“What if I do something embarrassing?”

“What if I bore them and they think I’m a loser?”

“What if I can’t stay present when we’re talking?”

“What if I have a panic attack?”

These intrusive thoughts often indicate a fear of losing control or being judged negatively by the person you are meeting. The key to help overcome this is to make yourself feel as comfortable as possible and have steps in place to help you manage the symptoms of anxiety.

My top tips for dating with social anxiety

Be honest

Just to be clear, I’m not suggesting that you have to announce your social anxiety to the entire room or blurt it out as soon as you meet your date. Instead, try to be honest about the venue you’d be most comfortable in and the activity that you’d be most comfortable doing. For example, if they suggest bowling and you’re nervous about it, then say so and suggest an alternative that you’re more comfortable with.  

Having social anxiety is hard enough without feeling uncomfortable in your surroundings. You don’t have to go into too much detail. Just say something like: “Actually, I’m not a fan of that.” or “I’d rather do (insert activity here), if that’s okay.”

Practice makes perfect

One of the great things about dating apps is that they give you the option to meet lots of new people. So, if you find the dating scene nerve-racking, then why not build up your confidence by going on a few practice dates? Exposure to situations that cause anxiety provides us with opportunities to practice how we deal with it.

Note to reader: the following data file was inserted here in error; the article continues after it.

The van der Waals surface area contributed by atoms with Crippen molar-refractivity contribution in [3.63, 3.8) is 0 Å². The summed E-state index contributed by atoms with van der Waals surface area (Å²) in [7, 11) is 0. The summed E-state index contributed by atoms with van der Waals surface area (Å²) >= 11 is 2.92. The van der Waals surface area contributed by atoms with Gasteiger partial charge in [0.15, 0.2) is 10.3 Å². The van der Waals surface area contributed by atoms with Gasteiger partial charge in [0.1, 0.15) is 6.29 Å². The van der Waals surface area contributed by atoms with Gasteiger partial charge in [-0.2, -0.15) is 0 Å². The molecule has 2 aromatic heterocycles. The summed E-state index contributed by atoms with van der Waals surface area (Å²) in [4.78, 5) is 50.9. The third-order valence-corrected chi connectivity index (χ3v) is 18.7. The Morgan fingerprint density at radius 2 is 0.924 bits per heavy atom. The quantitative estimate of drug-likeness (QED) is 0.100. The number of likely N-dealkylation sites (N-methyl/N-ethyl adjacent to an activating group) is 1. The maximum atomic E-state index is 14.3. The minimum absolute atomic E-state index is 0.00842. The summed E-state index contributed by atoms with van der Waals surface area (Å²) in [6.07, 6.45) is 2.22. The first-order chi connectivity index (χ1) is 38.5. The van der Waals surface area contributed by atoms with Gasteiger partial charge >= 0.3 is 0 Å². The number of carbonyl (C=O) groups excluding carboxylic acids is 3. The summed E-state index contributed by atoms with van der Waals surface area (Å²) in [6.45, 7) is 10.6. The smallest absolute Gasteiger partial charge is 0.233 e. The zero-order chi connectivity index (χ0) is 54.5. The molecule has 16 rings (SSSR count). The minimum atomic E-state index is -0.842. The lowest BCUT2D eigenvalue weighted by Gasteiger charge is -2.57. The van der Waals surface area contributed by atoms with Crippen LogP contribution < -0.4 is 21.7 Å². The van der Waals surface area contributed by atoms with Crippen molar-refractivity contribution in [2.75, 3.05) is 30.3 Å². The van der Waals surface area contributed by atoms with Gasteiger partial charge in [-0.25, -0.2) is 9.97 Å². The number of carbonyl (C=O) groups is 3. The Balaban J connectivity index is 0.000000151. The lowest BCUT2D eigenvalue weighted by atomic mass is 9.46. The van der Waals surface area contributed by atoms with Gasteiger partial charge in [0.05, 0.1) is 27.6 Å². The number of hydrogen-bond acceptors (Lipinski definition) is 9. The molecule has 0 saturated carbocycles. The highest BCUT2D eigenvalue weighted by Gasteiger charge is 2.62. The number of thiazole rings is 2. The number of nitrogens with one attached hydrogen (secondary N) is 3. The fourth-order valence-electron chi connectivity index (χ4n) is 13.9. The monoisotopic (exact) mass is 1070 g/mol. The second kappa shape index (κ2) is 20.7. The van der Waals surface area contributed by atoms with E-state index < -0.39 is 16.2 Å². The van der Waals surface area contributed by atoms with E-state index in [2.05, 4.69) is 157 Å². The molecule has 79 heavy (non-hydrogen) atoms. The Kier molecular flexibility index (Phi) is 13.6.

You could even start the process by going on practise dates with friends. The aim is to trigger anxiety and accept it, rather than let it take over. Breathing exercises are a great way to do this, as I demonstrate on my Youtube channel.

Message a friend for encouragement

I usually say something like, “I’m freaking out … please tell me how amazing I am!” A positive affirmation from someone close to you can be a real boost.

Arrive a little early

Being at the venue before your date arrives can give you time to acclimatise and get comfy. In my experience, an anxious brain often needs time to adjust in a foreign environment and to accept that there is no danger. Get yourself a drink, take your coat off, and maybe do some breathing techniques.

(Disclaimer: don’t arrive more than ten minutes early, as having too much time to think can sometimes be counterproductive!)

Try Cognitive Behavioural Therapy (CBT) techniques

Try doing a Cognitive Behavioural Therapy (CBT) exercise in advance to challenge any negative thoughts. CBT is widely recognised as being one of the key therapies to manage anxiety and the main principle is to rationalise intrusive thoughts. Speak to your local healthcare provider for more information on finding a professional therapist. 

Play it safe

A first date is definitely not the time to try out a new hairstyle or makeup look. The mere possibility that it will all go wrong will do enough to your stress levels. Just keep it simple. Choose something that makes you feel comfortable but confident. And more importantly, be you.

NPS-IE-NP-00388 May 2022